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Viewpoint Molecular Targeting Awarded $5 Million in Phase II SBIR Grants

Viewpoint Molecular Targeting, a radiopharmaceutical company based in Coralville, has been awarded a total of $5 million in Phase II grants from the National Cancer Institute under the SBIR program and National Institutes of Health (NIH).

The grants will be used to advance the company’s proprietary image-guided radiotherapies in development to optimize treatment that could potentially improve the effectiveness associated with many other cancer drugs.

“As we work to advance our cutting-edge oncology therapeutics and complementary diagnostic imaging agents, securing non-dilutive funding remains a key component of our overall strategy. These grants from the National Cancer Institute provide capital to further advance our two lead programs, VMT01 and VMT-𝛼-NET, allowing us to move into the clinic as quickly as possible. These grants also enable the acceleration of our therapeutic radioisotope production technologies. In this way, we’ll advance our goal of becoming a fully integrated alpha-therapy company,” said Frances Johnson, Chief Medical Officer and Acting CEO of Viewpoint.

The company plans to initiate its VMT01 and VMT-𝛼-NET programs into Phase 1 imaging studies in the first half of 2021, followed by therapy trials for the treatment of metastatic melanoma and neuroendocrine tumors at two leading academic institutions.

News of the grants comes one week after the company closed its third and final tranche of Series A financing for a total of $13 million.

Previous coverage

Viewpoint Molecular Targeting closes Series A round at $13 Million -Jan. 11, 2021

Viewpoint Molecular Targeting Awarded $5 Million in Phase II SBIR Grants | Clay & Milk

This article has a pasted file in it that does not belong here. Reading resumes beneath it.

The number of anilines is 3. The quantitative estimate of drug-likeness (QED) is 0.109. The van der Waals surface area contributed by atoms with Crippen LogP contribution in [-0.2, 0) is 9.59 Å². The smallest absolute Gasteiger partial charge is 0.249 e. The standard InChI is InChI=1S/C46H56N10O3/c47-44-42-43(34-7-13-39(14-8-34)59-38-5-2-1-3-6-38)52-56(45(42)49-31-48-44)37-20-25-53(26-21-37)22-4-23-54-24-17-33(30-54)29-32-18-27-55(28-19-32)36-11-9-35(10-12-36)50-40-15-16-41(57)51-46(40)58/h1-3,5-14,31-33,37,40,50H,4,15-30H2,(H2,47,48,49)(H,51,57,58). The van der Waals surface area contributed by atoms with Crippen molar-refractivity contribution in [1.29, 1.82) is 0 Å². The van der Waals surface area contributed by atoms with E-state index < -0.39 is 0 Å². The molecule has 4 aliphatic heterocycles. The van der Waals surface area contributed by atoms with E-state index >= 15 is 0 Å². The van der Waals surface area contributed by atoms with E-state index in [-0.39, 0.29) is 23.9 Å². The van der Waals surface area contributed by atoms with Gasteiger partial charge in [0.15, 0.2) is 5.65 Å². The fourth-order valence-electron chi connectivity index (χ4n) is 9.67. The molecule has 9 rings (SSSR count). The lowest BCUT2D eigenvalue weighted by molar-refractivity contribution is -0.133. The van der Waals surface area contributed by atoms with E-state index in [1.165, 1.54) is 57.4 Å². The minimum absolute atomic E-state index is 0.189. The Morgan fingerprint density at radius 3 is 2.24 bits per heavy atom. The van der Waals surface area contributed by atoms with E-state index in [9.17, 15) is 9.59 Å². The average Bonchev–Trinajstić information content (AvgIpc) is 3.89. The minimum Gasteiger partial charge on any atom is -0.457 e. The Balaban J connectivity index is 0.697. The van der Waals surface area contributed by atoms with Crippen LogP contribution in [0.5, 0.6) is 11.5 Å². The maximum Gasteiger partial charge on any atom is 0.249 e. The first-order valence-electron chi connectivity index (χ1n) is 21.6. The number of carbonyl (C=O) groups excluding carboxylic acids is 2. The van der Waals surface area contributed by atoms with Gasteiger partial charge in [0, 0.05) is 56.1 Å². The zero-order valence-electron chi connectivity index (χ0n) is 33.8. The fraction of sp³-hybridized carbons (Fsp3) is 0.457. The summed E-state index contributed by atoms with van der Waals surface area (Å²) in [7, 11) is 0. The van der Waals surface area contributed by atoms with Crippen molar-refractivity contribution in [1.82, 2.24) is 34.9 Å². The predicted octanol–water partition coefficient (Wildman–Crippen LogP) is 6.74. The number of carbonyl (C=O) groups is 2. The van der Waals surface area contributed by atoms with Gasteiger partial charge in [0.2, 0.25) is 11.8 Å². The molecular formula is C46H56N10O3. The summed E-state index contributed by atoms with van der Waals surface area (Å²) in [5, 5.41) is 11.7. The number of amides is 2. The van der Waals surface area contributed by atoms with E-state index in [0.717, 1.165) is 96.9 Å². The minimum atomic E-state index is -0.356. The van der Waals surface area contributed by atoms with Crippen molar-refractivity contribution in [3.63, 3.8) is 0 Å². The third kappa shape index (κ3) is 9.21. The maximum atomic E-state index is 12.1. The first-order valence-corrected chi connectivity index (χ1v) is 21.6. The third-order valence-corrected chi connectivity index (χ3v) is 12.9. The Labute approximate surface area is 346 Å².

A central Iowa ag-tech accelerator has secured more backers and finally has a name. The Greater Des Moines Partnership first announced the accelerator last year, naming four initial investors. On Monday, the Partnership said the program will be called the "Iowa AgriTech Accelerator" and named three new investors. The new investors include Grinnell Mutual, Kent Corp. and Sukup Manufacturing, all Iowa companies. They join investors Deere & Co., Peoples Co., Farmers Mutual Hail Insurance Co. and DuPont Pioneer. Each investor has agreed to put up $100,000 for the first year of the accelerator. Startups entering the program will receive $40,000 in seed funding in exchange for 6 percent equity. Tej Dhawan, an angel investor and local startup mentor, is serving as interim director until the AgriTech Accelerator names a permanent leader. Dhawan held a similar role with the GIA before Brian Hemesath was named as managing director. As interim director, Dhawan said his main job includes hiring the accelerator's executive director, establishing a business structure and initial recruiting for the first cohort. The accelerator will place few filters, such as location and product, on the applicant pool, Dhawan said. "When you’re seeking innovation, innovation can come from every corner of the world so why restrict ourselves," he said. One area the the AgriTech Accelerator won't recruit from is biotech. For its first cohort, the AgriTech Accelerator will work out of the GIA's space in Des Moines' East Village, Dhawan said. A future, permanent home is still to be decided. The accelerator's program will host startups from mid-July through mid-October, ending with an event connected to the annual World Food Prize. The GIA, which the AgriTech Accelerator is based on, also ends with presentations at an industry event. The accelerator has also started lining up a mentor pool. The Iowa Corn Growers Association, Iowa Soybean Association and the Iowa Pork Producers Association have agreed to provide mentors, as has Iowa State University. While the AgriTech Accelerator is loosely based off of the GIA, it will differ in its business structure, Dhawan said. The GIA runs through a for-profit model for both operations and its investment fund. The AgriTech Accelerator will have a nonprofit model for its operations and a for-profit setup for its fund. Dhawan said the nonprofit model is being used so the accelerator can better work with other nonprofit partners, such as trade associations. "These are all organizations that are nonprofits and can be amazing stakeholders without ever having to be investors in the accelerator," he said. "It becomes easier to work with trade associations in their nonprofit role when we are also a nonprofit." When it's up and running, the AgriTech Accelerator would be one of a handful of ag-focused startup development programs in Iowa. Others include the Ag Startup Engine out of Iowa State University and the Rural Ventures Alliance from Iowa MicroLoan. Matthew Patane is the managing editor and co-founder of Clay & Milk. Send him an email at
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